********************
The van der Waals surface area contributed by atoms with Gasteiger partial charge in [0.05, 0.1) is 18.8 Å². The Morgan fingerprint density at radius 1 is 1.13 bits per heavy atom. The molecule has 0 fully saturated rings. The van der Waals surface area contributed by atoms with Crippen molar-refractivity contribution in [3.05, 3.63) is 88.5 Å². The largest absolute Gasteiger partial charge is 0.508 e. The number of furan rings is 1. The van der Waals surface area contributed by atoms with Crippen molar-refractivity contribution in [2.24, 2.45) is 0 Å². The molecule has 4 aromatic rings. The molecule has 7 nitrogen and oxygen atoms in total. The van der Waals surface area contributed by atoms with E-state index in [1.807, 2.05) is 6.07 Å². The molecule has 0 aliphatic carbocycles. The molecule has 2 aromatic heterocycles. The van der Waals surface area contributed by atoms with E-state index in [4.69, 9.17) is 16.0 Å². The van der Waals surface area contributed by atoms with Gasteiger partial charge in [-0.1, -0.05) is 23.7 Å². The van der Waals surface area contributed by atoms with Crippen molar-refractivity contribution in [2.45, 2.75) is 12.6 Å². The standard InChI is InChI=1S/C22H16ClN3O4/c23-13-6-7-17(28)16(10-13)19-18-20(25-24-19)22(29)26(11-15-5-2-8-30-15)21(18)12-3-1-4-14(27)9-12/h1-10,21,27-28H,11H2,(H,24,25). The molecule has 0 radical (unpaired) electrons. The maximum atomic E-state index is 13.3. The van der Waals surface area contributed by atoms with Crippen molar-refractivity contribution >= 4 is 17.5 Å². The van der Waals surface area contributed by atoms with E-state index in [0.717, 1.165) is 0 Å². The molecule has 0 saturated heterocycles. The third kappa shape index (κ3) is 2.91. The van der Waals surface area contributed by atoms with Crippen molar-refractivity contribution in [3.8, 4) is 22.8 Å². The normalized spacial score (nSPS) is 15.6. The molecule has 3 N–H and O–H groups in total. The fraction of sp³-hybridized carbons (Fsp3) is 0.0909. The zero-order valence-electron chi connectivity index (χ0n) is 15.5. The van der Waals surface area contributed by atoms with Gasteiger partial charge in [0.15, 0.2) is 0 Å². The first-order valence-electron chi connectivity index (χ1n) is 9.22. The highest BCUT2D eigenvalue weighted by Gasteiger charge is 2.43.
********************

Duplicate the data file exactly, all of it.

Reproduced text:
The van der Waals surface area contributed by atoms with Gasteiger partial charge in [0.05, 0.1) is 18.8 Å². The Morgan fingerprint density at radius 1 is 1.13 bits per heavy atom. The molecule has 0 fully saturated rings. The van der Waals surface area contributed by atoms with Crippen molar-refractivity contribution in [3.05, 3.63) is 88.5 Å². The largest absolute Gasteiger partial charge is 0.508 e. The number of furan rings is 1. The van der Waals surface area contributed by atoms with Crippen molar-refractivity contribution in [2.24, 2.45) is 0 Å². The molecule has 4 aromatic rings. The molecule has 7 nitrogen and oxygen atoms in total. The van der Waals surface area contributed by atoms with E-state index in [1.807, 2.05) is 6.07 Å². The molecule has 0 aliphatic carbocycles. The molecule has 2 aromatic heterocycles. The van der Waals surface area contributed by atoms with E-state index in [4.69, 9.17) is 16.0 Å². The van der Waals surface area contributed by atoms with Gasteiger partial charge in [-0.1, -0.05) is 23.7 Å². The van der Waals surface area contributed by atoms with Crippen molar-refractivity contribution in [2.45, 2.75) is 12.6 Å². The standard InChI is InChI=1S/C22H16ClN3O4/c23-13-6-7-17(28)16(10-13)19-18-20(25-24-19)22(29)26(11-15-5-2-8-30-15)21(18)12-3-1-4-14(27)9-12/h1-10,21,27-28H,11H2,(H,24,25). The molecule has 0 radical (unpaired) electrons. The maximum atomic E-state index is 13.3. The van der Waals surface area contributed by atoms with Crippen molar-refractivity contribution >= 4 is 17.5 Å². The van der Waals surface area contributed by atoms with E-state index in [0.717, 1.165) is 0 Å². The molecule has 0 saturated heterocycles. The third kappa shape index (κ3) is 2.91. The van der Waals surface area contributed by atoms with Crippen molar-refractivity contribution in [3.8, 4) is 22.8 Å². The normalized spacial score (nSPS) is 15.6. The molecule has 3 N–H and O–H groups in total. The fraction of sp³-hybridized carbons (Fsp3) is 0.0909. The zero-order valence-electron chi connectivity index (χ0n) is 15.5. The van der Waals surface area contributed by atoms with Gasteiger partial charge in [0.15, 0.2) is 0 Å². The first-order valence-electron chi connectivity index (χ1n) is 9.22. The highest BCUT2D eigenvalue weighted by Gasteiger charge is 2.43.